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AAA Mid-Atlantic warns about heat stroke danger in cars

Courtesy of AAA Mid-Atlantic
AAA Mid-Atlantic's Monday morning experiment

AAA Mid-Atlantic is warning parents and caregivers to be mindful of the dangers of heatstroke when bringing kids along with them during this heat wave.  On days like Monday, the temperature inside a parked car on a can rapidly heat up to 200 degrees. The organization urges customers not to leave children or pets inside a parked car unattended, even if the windows are partially opened.

Kids are especially vulnerable to high temperatures. A child’s body temperature can rise up to five times faster than that of an adult.


Jim Lardear, a spokesman for AAA, says AAA employees performed a test Monday morning to see how hot a car would get in the sun.


"The temperature outside was 83 degrees. Parked the car in the sun, and then about ten minutes later, the inside temperature of the vehicle had risen to about 178 degrees," he says.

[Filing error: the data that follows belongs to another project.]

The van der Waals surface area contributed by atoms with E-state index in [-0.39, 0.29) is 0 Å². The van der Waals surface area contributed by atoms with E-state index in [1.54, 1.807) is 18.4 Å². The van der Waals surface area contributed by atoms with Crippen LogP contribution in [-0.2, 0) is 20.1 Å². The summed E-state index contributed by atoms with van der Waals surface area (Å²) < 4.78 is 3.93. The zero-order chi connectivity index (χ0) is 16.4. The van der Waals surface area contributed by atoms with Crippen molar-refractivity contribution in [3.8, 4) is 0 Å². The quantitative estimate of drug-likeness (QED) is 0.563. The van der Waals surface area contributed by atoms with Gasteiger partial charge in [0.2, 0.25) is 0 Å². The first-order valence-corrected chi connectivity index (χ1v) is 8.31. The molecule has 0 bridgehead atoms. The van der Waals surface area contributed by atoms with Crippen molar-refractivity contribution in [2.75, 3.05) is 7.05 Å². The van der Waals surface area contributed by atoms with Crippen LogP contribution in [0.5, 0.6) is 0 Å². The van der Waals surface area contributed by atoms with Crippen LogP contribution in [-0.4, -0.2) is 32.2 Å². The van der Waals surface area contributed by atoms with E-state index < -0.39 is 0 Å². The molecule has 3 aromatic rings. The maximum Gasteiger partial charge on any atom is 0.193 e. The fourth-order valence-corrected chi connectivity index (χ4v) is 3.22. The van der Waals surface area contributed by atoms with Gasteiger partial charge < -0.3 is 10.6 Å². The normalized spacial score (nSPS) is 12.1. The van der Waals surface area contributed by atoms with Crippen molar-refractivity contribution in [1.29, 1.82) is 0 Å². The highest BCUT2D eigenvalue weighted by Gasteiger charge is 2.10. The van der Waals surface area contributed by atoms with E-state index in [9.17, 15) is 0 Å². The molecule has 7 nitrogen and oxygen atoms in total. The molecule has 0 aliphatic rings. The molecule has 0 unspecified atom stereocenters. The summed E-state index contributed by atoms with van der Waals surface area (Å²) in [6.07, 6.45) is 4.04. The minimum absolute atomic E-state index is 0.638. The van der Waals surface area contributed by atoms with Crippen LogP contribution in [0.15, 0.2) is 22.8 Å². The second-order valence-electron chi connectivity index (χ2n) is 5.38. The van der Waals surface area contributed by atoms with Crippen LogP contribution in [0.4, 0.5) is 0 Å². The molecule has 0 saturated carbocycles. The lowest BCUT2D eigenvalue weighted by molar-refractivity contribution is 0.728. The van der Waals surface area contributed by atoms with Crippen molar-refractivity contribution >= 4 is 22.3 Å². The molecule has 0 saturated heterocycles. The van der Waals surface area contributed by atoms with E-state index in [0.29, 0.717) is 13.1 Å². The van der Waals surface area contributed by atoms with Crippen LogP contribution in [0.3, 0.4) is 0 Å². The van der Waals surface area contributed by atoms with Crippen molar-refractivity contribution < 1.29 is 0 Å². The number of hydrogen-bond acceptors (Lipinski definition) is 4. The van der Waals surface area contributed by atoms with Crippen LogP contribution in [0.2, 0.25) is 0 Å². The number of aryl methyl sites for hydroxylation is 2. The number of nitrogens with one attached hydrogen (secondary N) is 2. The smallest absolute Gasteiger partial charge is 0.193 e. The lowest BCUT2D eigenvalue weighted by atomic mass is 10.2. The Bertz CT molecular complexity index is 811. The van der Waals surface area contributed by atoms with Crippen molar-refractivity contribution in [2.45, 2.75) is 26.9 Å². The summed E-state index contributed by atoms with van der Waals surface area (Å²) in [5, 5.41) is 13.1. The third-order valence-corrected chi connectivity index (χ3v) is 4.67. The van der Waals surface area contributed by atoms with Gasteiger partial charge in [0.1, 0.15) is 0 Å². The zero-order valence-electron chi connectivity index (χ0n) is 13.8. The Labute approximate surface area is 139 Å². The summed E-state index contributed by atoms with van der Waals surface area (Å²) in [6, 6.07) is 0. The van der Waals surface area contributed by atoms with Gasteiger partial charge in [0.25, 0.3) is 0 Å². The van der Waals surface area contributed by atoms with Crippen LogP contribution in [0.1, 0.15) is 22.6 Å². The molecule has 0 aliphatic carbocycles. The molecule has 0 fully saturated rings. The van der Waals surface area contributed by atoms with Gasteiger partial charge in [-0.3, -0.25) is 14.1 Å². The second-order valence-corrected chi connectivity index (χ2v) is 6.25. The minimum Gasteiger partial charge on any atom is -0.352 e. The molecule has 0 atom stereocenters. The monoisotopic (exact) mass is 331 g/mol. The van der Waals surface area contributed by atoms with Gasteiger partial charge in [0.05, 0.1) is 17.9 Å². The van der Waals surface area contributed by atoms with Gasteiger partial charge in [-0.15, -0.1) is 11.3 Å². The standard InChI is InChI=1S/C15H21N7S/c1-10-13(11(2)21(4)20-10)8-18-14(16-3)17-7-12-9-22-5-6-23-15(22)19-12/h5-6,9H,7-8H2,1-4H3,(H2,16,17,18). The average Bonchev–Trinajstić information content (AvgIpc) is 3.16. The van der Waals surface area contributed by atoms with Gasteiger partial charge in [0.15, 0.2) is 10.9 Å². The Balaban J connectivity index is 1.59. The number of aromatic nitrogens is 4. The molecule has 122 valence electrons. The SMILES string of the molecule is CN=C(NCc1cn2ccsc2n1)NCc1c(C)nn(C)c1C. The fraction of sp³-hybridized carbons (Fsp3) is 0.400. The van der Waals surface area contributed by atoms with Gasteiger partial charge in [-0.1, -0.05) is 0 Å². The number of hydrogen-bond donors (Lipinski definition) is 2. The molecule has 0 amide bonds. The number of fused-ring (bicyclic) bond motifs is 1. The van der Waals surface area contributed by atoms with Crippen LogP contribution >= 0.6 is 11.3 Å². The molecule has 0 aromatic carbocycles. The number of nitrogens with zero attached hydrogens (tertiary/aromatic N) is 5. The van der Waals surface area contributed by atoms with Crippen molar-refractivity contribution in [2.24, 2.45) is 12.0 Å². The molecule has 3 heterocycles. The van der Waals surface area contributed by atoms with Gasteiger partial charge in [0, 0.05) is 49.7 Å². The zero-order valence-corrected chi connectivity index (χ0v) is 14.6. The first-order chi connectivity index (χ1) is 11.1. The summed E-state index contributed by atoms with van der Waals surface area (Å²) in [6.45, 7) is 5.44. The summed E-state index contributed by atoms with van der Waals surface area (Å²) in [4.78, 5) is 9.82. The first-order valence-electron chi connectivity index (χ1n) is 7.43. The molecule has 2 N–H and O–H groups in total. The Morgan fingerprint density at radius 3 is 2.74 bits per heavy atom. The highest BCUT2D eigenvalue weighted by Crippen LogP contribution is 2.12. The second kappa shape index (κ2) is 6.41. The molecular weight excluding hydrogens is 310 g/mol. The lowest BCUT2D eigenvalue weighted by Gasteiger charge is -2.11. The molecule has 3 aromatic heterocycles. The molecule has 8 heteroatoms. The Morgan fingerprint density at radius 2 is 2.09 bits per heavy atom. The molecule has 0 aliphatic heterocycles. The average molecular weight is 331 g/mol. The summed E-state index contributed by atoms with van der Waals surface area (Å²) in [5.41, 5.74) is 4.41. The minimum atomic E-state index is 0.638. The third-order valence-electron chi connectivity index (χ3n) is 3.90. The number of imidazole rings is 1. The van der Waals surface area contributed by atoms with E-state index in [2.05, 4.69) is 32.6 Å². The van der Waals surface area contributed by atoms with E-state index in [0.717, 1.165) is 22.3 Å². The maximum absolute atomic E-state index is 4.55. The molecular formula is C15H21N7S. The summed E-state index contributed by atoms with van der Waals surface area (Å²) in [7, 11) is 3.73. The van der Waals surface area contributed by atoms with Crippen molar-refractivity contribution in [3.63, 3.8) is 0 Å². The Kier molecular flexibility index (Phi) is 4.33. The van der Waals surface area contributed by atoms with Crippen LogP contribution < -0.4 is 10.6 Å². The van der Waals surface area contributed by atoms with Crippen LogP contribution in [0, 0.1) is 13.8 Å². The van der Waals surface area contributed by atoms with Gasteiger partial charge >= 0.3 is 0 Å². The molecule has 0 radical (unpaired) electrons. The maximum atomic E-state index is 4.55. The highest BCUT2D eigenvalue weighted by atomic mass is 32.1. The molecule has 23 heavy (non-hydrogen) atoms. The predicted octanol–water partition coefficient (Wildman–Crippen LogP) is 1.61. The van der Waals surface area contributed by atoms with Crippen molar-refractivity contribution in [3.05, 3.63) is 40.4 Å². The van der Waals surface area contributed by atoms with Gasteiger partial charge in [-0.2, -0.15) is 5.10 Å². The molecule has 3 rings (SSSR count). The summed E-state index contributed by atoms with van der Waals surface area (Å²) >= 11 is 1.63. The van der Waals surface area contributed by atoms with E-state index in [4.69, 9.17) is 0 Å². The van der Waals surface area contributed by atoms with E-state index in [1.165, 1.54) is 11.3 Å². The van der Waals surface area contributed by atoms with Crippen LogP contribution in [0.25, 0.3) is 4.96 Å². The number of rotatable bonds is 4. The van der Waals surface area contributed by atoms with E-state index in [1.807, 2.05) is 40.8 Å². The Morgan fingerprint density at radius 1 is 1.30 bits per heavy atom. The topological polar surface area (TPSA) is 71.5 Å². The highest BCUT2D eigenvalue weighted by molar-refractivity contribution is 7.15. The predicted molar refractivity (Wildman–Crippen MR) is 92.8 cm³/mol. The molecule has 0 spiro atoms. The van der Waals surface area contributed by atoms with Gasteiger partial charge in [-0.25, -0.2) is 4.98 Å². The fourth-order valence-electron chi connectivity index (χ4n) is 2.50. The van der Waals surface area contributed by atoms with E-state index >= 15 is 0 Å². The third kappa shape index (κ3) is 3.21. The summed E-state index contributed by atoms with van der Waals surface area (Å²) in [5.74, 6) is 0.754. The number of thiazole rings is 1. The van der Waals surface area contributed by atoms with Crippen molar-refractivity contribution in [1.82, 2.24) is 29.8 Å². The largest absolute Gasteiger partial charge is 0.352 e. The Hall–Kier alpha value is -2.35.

Jim Lardear, a spokesperson for Triple A, says 10 children have already died this year after being left in a hot car.

"Last year, 2014, we saw 31 of those deaths. So what we’re encouraging parents is just to make sure they look before they lock their car," he says.

Lardear adds that as people lead busier lives, the risk of leaving a child or pet in the car grows. One way to avoid that is by placing a necessary item like a purse or briefcase in the backseat with the child.

The organization is also warning parents to cool down their child’s car seat with a white towel before taking off. They recommend parking in shady spots and leaving windows open a crack so kids don’t get burned as they get in the car.

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